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wretch pleased me, though he is but a younger brother, and not worth sixpence : And, in short, when I was leaving town, I promised to correspond with him. Clar. Do you think that was prudent? Dian. Madness! But this is not the worst, for what do you think, the creature had the assurance to write to me about three weeks ago, desiring permission to come down and spend the summer at my father's. 581 Clar. At your father's 1 Dian. Ay, who never saw him, knows nothing of him, and would as soon consent to my marrying a horse jockey. He told me a long story of some tale he intended to invent to make my father receive him as an indifferent person; and some gentlemen in Lon– don, he said, would procure him a letter that should give it a face; and he longed to see me so, he said, he could not live without it; and if he could be permitted but to spend a week with me Clar. Well, and what answer did you make Diam. Ohl abused him, and refused to listen to any such thing—But—I vow I tremble while I tell it you—Just before we left our house, the impudent monster arrived there, attended by a couple of servants, and is now actually coming here with my father. Clar. Upon my word, this is a dreadful thing. Dian. Dreadful, my dear!—I happened to be at the window as he came into the court, and I declare I had like to have fainted away.
Clar. Isn't my Lady below : 603 Dian. Yes, and I must run down to her. You’ll have my brother here presently too, he would fain have come in the coach with my mother and me, but my father insisted on his walking with him over the fields. Clar. Well, Diana, with regard to your affair—I think you must find some method of immediately informing this gentleman that you consider the outrage he has committed against you, in the most heinous light, and insist upon his going away directly. Dian. Why, I believe that will be the best way but then he'll be begging my pardon and asking to stay. Clar. Why then you must tell him positively you won't consent to it; and if he persists in so extravagant a design, tell him you'll never see him again as long as you live. 620 Dian. Must I tell him so :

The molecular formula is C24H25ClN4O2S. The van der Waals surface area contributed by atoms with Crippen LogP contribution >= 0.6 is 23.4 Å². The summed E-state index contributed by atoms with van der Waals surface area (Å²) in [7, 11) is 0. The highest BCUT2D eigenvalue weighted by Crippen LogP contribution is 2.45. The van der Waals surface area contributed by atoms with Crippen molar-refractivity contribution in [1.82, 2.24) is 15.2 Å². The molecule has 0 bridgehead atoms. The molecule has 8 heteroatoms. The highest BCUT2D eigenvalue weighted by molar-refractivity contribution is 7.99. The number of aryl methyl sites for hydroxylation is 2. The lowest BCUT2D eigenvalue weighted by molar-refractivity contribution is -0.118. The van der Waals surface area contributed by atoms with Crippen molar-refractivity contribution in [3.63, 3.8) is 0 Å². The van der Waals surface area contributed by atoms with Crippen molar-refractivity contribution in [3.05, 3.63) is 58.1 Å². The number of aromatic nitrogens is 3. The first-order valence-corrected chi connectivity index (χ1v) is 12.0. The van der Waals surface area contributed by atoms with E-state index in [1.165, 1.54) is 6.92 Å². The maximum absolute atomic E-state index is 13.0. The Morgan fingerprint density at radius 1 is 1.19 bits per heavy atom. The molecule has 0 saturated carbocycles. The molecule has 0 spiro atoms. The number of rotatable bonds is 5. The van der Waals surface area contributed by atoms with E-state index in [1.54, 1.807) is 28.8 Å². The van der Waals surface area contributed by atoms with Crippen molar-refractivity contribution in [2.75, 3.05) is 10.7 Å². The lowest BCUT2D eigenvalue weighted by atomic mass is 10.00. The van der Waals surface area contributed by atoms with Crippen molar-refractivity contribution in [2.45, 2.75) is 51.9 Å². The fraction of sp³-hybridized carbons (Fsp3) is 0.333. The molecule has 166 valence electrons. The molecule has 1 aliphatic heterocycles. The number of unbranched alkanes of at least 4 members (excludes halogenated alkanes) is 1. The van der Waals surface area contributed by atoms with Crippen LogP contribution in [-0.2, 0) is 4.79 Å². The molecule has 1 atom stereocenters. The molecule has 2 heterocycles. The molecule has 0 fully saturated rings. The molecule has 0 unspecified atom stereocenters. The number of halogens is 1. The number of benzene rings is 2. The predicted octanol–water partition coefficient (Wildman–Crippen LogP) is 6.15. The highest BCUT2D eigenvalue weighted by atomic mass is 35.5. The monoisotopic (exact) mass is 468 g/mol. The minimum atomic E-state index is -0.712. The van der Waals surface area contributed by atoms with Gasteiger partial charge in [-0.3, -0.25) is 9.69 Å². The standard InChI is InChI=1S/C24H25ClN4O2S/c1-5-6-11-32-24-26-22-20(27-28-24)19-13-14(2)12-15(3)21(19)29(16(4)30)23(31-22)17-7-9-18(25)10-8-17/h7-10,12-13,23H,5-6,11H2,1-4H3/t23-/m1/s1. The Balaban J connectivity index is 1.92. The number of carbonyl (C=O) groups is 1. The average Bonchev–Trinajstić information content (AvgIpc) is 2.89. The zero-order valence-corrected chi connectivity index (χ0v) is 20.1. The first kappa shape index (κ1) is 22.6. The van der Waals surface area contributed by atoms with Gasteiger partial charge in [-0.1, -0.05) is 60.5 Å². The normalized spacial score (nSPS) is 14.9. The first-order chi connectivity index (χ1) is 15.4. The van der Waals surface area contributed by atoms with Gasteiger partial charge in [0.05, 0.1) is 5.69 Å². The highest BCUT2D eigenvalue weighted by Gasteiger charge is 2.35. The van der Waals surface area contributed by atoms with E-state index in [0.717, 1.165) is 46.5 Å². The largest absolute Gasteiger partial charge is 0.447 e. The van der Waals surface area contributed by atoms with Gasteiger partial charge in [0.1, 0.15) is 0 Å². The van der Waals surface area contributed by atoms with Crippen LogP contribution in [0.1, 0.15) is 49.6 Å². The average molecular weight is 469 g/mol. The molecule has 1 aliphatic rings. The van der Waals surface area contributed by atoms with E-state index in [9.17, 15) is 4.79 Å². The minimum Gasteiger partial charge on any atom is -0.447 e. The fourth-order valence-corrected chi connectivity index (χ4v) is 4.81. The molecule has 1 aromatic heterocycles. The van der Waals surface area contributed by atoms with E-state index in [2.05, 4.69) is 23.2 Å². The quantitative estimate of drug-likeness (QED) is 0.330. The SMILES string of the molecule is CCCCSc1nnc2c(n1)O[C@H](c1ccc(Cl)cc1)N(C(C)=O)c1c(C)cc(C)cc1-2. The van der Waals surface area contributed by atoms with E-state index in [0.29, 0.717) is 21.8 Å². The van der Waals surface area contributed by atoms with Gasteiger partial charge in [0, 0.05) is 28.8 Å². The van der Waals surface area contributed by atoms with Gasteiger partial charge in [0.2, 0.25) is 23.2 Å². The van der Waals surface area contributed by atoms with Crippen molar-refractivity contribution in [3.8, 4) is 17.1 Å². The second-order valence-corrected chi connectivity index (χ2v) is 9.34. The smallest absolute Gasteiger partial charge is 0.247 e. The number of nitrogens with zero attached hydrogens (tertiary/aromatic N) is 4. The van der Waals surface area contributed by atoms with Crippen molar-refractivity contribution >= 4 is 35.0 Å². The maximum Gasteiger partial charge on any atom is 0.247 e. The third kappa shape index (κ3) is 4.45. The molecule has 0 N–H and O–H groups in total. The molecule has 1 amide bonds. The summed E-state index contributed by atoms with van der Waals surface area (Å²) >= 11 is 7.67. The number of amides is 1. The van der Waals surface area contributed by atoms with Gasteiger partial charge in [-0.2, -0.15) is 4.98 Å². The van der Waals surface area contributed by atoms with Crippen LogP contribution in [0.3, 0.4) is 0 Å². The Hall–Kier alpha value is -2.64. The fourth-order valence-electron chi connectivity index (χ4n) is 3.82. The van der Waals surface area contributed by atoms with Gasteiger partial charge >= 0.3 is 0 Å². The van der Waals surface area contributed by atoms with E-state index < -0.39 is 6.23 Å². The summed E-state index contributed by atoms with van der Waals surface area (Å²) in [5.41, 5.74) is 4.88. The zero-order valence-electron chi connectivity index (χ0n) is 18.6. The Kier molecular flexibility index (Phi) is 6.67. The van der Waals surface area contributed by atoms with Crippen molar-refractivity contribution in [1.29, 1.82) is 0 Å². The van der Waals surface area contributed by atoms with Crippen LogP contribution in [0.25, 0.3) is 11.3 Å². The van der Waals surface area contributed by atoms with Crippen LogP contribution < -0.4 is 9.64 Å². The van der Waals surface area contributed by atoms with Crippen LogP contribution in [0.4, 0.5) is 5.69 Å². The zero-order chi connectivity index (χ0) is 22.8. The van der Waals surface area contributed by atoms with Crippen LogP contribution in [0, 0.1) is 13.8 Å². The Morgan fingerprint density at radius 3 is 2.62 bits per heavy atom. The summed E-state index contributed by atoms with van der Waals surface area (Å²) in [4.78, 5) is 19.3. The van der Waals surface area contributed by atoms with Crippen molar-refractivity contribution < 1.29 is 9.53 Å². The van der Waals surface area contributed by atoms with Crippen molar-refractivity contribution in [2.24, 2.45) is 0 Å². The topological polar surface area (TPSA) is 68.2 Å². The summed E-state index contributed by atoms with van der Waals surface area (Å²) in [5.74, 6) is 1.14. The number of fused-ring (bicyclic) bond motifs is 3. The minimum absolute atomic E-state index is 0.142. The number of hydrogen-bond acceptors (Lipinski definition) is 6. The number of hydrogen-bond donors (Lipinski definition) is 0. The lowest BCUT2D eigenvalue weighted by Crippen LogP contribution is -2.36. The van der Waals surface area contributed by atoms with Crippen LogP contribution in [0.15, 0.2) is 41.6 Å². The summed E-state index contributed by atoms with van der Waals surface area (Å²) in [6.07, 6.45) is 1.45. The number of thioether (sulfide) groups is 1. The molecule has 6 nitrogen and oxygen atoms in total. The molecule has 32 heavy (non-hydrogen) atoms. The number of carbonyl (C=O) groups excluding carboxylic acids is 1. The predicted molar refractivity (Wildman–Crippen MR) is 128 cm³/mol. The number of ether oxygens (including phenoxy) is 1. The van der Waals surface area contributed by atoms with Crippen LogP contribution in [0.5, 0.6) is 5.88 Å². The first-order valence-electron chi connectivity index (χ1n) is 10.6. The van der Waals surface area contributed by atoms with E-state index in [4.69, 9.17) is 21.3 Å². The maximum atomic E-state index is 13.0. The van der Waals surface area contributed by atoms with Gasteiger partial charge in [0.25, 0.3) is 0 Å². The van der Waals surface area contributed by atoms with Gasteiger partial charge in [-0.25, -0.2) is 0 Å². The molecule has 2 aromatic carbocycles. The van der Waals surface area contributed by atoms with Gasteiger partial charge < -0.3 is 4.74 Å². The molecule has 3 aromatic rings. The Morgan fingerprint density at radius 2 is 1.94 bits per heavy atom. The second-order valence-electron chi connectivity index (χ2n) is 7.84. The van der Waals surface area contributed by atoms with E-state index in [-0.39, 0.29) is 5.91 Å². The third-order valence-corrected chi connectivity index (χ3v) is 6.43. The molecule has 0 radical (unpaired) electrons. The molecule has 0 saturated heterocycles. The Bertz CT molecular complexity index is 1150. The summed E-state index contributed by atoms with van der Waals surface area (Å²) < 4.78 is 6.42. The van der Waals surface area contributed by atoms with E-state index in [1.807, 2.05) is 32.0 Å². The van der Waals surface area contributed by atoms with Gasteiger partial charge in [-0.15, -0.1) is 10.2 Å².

4A / pr’ythee spare me, dearest creature!
Cou’d I refuse him
The boon he shou'd ask 9
No, believe me, my dear, 630
How easy to direct the conduct of others, how hard to regulate our own I can give my friend advice, while I am conscious of the same indiscretions in myself. Yet is it criminal to know the most worthy, most amiable man in the world, and not to be insensible to his merit? But my father, the kindest, best of fathers, will he approve the choice I have made 2 Nay, has he not made another choice for me? And, after all, how can I be sure that the man I love, loves me again He never told me so : but his looks, his aćtions, his present anxiety sufficiently declare what his delicacy, his generosity, will not suffer him to
Delusive phantoms, brood of night,
'Tis done; I feel my soul releas'd:
Changes to a Side View of Sir John Flower DALE’s House, with Gates, and a prospect of the Garden.
HARMAN enters with Colonel OLD Boy.
Col. Well, and how does my old friend Dick Rantum do? I have not seen him these twelve years : he was an honest worthy fellow as ever breathed; I remember he kept a girl in London, and was cursedly plagued by his wife's relations. 660 Har. Sir Richard was always a man of spirit, Colonel. Col. But as to this business of yours, which he tells me of in his letter—I don't see much in it—An affair with a citizen's daughter—pinked her brother in a duel—Is the fellow likely to die Har. Why, Sir, we hope not; but as the matter is dubious, and will probably make some noise, I thought it was better to be for a little time out of the way; when hearing my case, Sir Richard Rantum mentioned you; he said, he was sure you would permit me to remain at your house for a few days, and offered me a recommendation. Col. And there's likely to be a brat in the case— And the girl's friends are in business—I’ll tell you what will be the consequence then—They will be for going to law with you for a maintenance—but no matter, I’ll take the affair in hand for you—make me your solicitor; and, if you are obliged to pay for a single spoonful of pap, I’ll be content to father all the children in the Foundling Hospital. 681 Har. You are very kind, Sir. Col. But hold—hark you—you say there's money to be had—suppose you were to marry the wench Har. Do you think, Sir, that would be so right after what has happened Besides, there’s a stronger objećtion—To tell you the truth, I am honourably in love in another place. Col. Oh you are. 689 Har. Yes, Sir, but there are obstacles—A father —In short, Sir, the mistress of my heart lives in this very county, which makes even my present situation a little irksome. Col. In this county Zounds ! Then I am sure I am acquainted with her, and the first letter of her name is Har. Excuse me, Sir, I have some particular reaSOnS Col. But look who comes yonder—Ha! has hal